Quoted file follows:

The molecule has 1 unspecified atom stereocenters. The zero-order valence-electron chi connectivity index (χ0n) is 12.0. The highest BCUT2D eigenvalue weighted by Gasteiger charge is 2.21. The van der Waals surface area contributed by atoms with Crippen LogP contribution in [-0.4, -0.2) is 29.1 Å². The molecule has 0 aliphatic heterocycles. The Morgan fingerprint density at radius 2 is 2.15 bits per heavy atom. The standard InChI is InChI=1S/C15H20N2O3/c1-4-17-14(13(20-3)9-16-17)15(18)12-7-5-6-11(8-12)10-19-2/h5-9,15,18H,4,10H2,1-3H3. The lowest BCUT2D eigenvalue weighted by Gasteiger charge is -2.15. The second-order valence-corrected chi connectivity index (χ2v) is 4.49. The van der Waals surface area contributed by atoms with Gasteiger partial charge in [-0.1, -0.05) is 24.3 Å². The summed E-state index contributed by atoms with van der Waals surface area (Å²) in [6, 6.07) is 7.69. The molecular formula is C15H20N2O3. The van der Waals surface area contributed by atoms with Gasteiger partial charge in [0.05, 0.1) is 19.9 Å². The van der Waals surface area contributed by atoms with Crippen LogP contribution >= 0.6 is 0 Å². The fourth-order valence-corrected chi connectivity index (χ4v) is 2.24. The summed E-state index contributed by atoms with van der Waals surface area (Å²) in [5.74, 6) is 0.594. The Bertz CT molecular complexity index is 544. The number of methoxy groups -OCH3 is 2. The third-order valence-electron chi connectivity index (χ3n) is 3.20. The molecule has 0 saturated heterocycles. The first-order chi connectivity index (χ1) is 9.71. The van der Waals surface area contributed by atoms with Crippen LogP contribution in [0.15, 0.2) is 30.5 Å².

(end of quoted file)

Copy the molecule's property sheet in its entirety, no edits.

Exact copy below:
The molecule has 1 unspecified atom stereocenters. The zero-order valence-electron chi connectivity index (χ0n) is 12.0. The highest BCUT2D eigenvalue weighted by Gasteiger charge is 2.21. The van der Waals surface area contributed by atoms with Crippen LogP contribution in [-0.4, -0.2) is 29.1 Å². The molecule has 0 aliphatic heterocycles. The Morgan fingerprint density at radius 2 is 2.15 bits per heavy atom. The standard InChI is InChI=1S/C15H20N2O3/c1-4-17-14(13(20-3)9-16-17)15(18)12-7-5-6-11(8-12)10-19-2/h5-9,15,18H,4,10H2,1-3H3. The lowest BCUT2D eigenvalue weighted by Gasteiger charge is -2.15. The second-order valence-corrected chi connectivity index (χ2v) is 4.49. The van der Waals surface area contributed by atoms with Gasteiger partial charge in [-0.1, -0.05) is 24.3 Å². The summed E-state index contributed by atoms with van der Waals surface area (Å²) in [6, 6.07) is 7.69. The molecular formula is C15H20N2O3. The van der Waals surface area contributed by atoms with Gasteiger partial charge in [0.05, 0.1) is 19.9 Å². The van der Waals surface area contributed by atoms with Crippen LogP contribution >= 0.6 is 0 Å². The fourth-order valence-corrected chi connectivity index (χ4v) is 2.24. The summed E-state index contributed by atoms with van der Waals surface area (Å²) in [5.74, 6) is 0.594. The Bertz CT molecular complexity index is 544. The number of methoxy groups -OCH3 is 2. The third-order valence-electron chi connectivity index (χ3n) is 3.20. The molecule has 0 saturated heterocycles. The first-order chi connectivity index (χ1) is 9.71. The van der Waals surface area contributed by atoms with Crippen LogP contribution in [0.15, 0.2) is 30.5 Å².